Samvaad: A Conversation
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Saturday, March 19, 2005
Here's the official explanation offered by the State Department -
"We can confirm that the Chief Minister of Gujarat state Narendra Modi applied for but was denied the diplomatic visa" under the Immigration and Nationality Act, said a U.S. Embassy statement. The visa was revoked under a provision of the act "which makes any government official who was responsible for or directly carried out at any time, particularly severe violations of religious freedom, ineligible for a visa," according to the statement.
From the Washington Post of March 19th
This is an unprecedented decision. The decision took policy makers both in the US and India by surprise.
Young India was outspoken in its scathing criticism of Mr.Modi and his government for standing by as the state of Gujarat was transformed into a laboratory of hate and brutal violence. This decision by the State Department evokes many feelings. As the Indian government tries to negotiate with the State Department to review its decision a deeper analysis must be deferred till the conclusion of these discussions is reached. However, a few preliminary judgments can be made.
Gujarat is a state that has a great cultural heritage and has become a key player in India's economic future. We hope and strive for its success to grow and inspire other parts of the nation. No doubt. Yet there are times when the great work of a people gets overshadowed by events such as the brutality of the Gujarat violence in 2002 - both Godhara and the violence that followed. And when that happens we cannot ignore such events but rather must passionately pursue justice. The Best Bakery case and other attempts seek such justice in India have pathetically fared. Mr.Modi and his colleagues have been admonished by the Supreme Court of India who called Mr.Modi a modern-day Nero (the Roman Emperor who to sustain his power and position blamed the troubles in Rome on a small Christian minority who were burnt alive).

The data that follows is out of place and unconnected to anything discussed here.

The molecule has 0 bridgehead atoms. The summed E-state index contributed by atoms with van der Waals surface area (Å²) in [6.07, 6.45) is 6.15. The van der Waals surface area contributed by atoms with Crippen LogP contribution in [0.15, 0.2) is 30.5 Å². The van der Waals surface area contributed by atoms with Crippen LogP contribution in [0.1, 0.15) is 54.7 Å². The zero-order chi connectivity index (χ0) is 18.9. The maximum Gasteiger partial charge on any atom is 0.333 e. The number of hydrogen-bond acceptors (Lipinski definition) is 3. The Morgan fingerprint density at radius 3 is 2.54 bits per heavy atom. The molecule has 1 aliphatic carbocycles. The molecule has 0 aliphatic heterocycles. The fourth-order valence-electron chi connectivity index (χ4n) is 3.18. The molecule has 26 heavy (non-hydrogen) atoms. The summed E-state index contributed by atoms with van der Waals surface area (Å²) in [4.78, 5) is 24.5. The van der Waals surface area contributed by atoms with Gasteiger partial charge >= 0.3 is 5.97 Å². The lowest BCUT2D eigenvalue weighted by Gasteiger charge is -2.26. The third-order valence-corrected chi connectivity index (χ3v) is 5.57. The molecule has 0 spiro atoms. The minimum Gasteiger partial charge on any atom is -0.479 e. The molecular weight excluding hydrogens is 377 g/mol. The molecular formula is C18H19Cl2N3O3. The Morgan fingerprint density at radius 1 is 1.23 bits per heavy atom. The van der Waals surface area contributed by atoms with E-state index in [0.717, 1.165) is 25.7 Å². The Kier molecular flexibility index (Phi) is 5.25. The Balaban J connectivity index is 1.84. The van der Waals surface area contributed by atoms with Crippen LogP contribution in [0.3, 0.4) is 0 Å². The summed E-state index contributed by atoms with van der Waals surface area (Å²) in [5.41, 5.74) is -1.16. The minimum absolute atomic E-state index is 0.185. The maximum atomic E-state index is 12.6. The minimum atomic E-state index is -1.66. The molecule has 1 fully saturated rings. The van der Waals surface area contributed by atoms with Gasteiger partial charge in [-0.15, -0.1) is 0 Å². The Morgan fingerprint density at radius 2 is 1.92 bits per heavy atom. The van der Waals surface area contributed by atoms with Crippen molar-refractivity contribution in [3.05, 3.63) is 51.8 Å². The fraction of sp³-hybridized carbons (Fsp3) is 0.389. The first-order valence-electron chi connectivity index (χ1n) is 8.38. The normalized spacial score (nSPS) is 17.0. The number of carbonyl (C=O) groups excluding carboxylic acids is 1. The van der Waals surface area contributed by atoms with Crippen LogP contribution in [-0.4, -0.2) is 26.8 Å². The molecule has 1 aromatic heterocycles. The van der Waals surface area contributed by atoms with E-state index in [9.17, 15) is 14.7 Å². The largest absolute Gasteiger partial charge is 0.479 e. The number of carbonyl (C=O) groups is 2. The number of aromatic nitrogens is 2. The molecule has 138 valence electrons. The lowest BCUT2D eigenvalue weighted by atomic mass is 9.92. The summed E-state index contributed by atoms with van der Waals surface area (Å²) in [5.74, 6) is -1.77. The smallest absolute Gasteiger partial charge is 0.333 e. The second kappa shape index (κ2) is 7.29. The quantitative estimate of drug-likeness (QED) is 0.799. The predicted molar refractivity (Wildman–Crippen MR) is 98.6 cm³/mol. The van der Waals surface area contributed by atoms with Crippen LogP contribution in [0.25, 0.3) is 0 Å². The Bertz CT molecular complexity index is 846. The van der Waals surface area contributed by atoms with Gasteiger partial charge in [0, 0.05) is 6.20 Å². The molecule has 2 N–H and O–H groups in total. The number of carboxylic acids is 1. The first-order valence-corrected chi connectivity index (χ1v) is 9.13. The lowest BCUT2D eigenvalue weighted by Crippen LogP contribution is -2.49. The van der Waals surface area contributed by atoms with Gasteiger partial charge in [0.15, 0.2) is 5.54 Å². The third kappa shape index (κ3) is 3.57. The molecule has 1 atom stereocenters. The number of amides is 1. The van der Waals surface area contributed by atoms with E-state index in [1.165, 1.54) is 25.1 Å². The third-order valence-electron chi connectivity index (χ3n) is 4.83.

The Indian justice system has NOT been able to indict Mr.Modi or his colleagues. Now is the visa denial an insult to Mr.Modi or the Indian justice system? Why did it have to come to this? We'll have more analysis of this development in the next issue of SAMAY. The Indian government's protestations are expected by protocol.
There are arguments emanating from some quarters that the United States has no right to pass judgment on the internal matters of a functioning democracy. That argument is disingenuous. The United States or any other country for that matter does indeed have the right to deny a visa for a person whose native land may not indict him or her for heinous crimes. But let us not deflect the matter on to the United States' record. That's not the issue. Let us not belittle the larger humanitarian issue that has put Mr.Modi front and center of this issue. The apparent protocol violation is secondary. Morality is above propriety. That too if the propriety is of a cosmetic kind.
In conclusion, the US government's decision on the surface seems like breaking protocol. It will and has caused people not happy with this decision to call on US double-standards, which do exist. Yet on this count the US government has indeed put morality above protocol. We hope they have the political will to stand firm on their decision. Also, in ANY other circumstance such a decision could be viewed discourteous towards a democratically elected government representative. But NOT in this situation. We also hope that this development instead of making Mr.Modi a martyr of sorts in India turns the heat on him so that he can brought to justice and the people of Gujarat can finally get a leader that can lead them in the 21st century.
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